Customer Experience Management
Dividing your customers and conquering their emotions may sound like a sinister plan for world domination, but it isn’t. Today, we’re talking about customer experience management, and for that you won’t need any sinister tendencies at all.
If we’re being serious here, a thoughtfully planned customer experience management system can increase your customer satisfaction and loyalty, decrease churn and raise your business’s revenue. Sounds cool, doesn’t it?
What is customer experience?
Let’s start from the beginning.
Customer experience represents all of the interactions between a client and a company. This process includes discovering the company, initially interacting with it, billing, and using and protecting the brand.
Every step of customer experience influences the customer’s loyalty and how actively they interact with the company.
For instance, if you make your customers happy by exceeding their expectations — for example, making deliveries earlier than expected or providing personalized content — they’ll be more likely to share their gratefulness and excitement with the broader community.
What factors shape customer experience?
User experience and customer service are two components of customer experience. User experience is about interacting with visitors to your website and users of your software, while customer service is support that organizations provide their customers when they face problems with any of the aforementioned.
Therefore, customer experience management is a strategy aimed at enhancing a customer’s impression at all levels of interaction with your company.
Why is customer experience management important?
Less words, more data. Take a look at the statistics:
- According to research by Oracle, 74% of high-level managers are certain that customer experience influences how actively buyers turn into brand advocates.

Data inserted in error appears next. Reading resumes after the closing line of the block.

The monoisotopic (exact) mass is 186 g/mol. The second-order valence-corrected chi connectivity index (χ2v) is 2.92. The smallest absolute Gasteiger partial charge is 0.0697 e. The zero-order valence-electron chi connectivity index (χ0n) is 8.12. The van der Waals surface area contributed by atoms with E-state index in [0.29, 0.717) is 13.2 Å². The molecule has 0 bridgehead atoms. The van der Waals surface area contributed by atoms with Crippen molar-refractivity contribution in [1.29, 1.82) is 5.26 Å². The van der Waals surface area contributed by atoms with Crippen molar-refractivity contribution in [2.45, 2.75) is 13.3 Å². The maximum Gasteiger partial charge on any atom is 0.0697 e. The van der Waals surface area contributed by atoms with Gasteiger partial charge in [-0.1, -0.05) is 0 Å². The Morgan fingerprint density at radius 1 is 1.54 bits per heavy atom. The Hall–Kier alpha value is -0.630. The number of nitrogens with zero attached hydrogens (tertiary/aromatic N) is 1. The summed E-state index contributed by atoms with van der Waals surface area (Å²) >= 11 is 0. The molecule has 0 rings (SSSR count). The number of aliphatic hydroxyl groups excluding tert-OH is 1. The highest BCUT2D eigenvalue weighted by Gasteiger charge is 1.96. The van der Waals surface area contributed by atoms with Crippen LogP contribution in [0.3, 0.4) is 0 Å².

- A study by American Express showed that 60% of its participants were willing to pay extra for a better customer experience.
- 80% of the companies that participated in a study by Bain & Company consider their customer experience perfect, while only 8% of their customers agreed.
The right customer experience strategy can help you win the hearts of your customers and leave the image of your brand lingering in their minds.
Customer experience management — whose area of responsibility is it?
Who is responsible for customer experience in your company? That role, of course, can be assigned to a separate customer experience management team or top-level management, even an accountant — anyone, really, but in reality, all of the teams must work together to shape customer experience.
Customer experience management isn’t just the job of one team, it’s everyone’s deal.
This chart shows how roles are usually distributed in a company. Successful companies make use of all of their employees when managing customer experience. Can you say the same thing about your company? Actively involving your whole team in customer experience management is a necessity, not just an option.
Three metrics of customer experience management
Let’s get down to business and take a look at the metrics that will show how your customer experience management is doing. Here are the three largest players customer experience management analytics: Net Promoter Score (NPS), Customer Satisfaction Score (CSAT) and Customer Effort Score (CES).
Net Promoter Score (NPS)
NPS is a quick and easy way to rate your customers’ loyalty. NPS surveys don’t take much time: usually they just contain one question like “How likely are you to recommend our company to your friends and acquaintances?” The question is followed by a scale from 1 to 10 and a comment field.
Here’s one more pro: NPS survey results are easy to gather and analyze within different segments to understand well what segments of customer experience you’re good at and what segments require some more work from you.